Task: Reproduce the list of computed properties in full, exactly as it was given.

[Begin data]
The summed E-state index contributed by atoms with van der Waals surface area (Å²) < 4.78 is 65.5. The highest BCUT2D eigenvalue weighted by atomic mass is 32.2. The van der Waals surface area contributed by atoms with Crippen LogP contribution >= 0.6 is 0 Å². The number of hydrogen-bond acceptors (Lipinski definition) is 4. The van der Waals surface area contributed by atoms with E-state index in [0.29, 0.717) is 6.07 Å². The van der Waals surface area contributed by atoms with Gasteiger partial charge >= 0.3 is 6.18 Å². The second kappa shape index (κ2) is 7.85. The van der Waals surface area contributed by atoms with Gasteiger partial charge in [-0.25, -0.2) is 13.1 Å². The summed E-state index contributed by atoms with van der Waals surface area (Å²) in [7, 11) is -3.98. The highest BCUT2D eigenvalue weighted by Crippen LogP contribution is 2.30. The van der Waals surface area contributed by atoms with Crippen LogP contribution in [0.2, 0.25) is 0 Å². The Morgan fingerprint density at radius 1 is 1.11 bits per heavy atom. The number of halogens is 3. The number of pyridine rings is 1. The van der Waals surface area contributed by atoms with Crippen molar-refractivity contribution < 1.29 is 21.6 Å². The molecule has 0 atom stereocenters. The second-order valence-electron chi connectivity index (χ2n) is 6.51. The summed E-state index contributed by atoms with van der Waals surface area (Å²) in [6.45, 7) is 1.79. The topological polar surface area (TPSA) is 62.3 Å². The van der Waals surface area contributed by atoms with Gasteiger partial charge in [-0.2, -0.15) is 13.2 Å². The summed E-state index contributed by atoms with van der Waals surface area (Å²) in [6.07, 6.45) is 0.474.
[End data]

The summed E-state index contributed by atoms with van der Waals surface area (Å²) < 4.78 is 65.5. The highest BCUT2D eigenvalue weighted by atomic mass is 32.2. The van der Waals surface area contributed by atoms with Crippen LogP contribution >= 0.6 is 0 Å². The number of hydrogen-bond acceptors (Lipinski definition) is 4. The van der Waals surface area contributed by atoms with E-state index in [0.29, 0.717) is 6.07 Å². The van der Waals surface area contributed by atoms with Gasteiger partial charge >= 0.3 is 6.18 Å². The second kappa shape index (κ2) is 7.85. The van der Waals surface area contributed by atoms with Gasteiger partial charge in [-0.25, -0.2) is 13.1 Å². The summed E-state index contributed by atoms with van der Waals surface area (Å²) in [7, 11) is -3.98. The highest BCUT2D eigenvalue weighted by Crippen LogP contribution is 2.30. The van der Waals surface area contributed by atoms with Crippen LogP contribution in [0.2, 0.25) is 0 Å². The Morgan fingerprint density at radius 1 is 1.11 bits per heavy atom. The number of halogens is 3. The number of pyridine rings is 1. The van der Waals surface area contributed by atoms with Crippen molar-refractivity contribution < 1.29 is 21.6 Å². The molecule has 0 atom stereocenters. The second-order valence-electron chi connectivity index (χ2n) is 6.51. The summed E-state index contributed by atoms with van der Waals surface area (Å²) in [6.45, 7) is 1.79. The topological polar surface area (TPSA) is 62.3 Å². The van der Waals surface area contributed by atoms with Gasteiger partial charge in [-0.2, -0.15) is 13.2 Å². The summed E-state index contributed by atoms with van der Waals surface area (Å²) in [6.07, 6.45) is 0.474.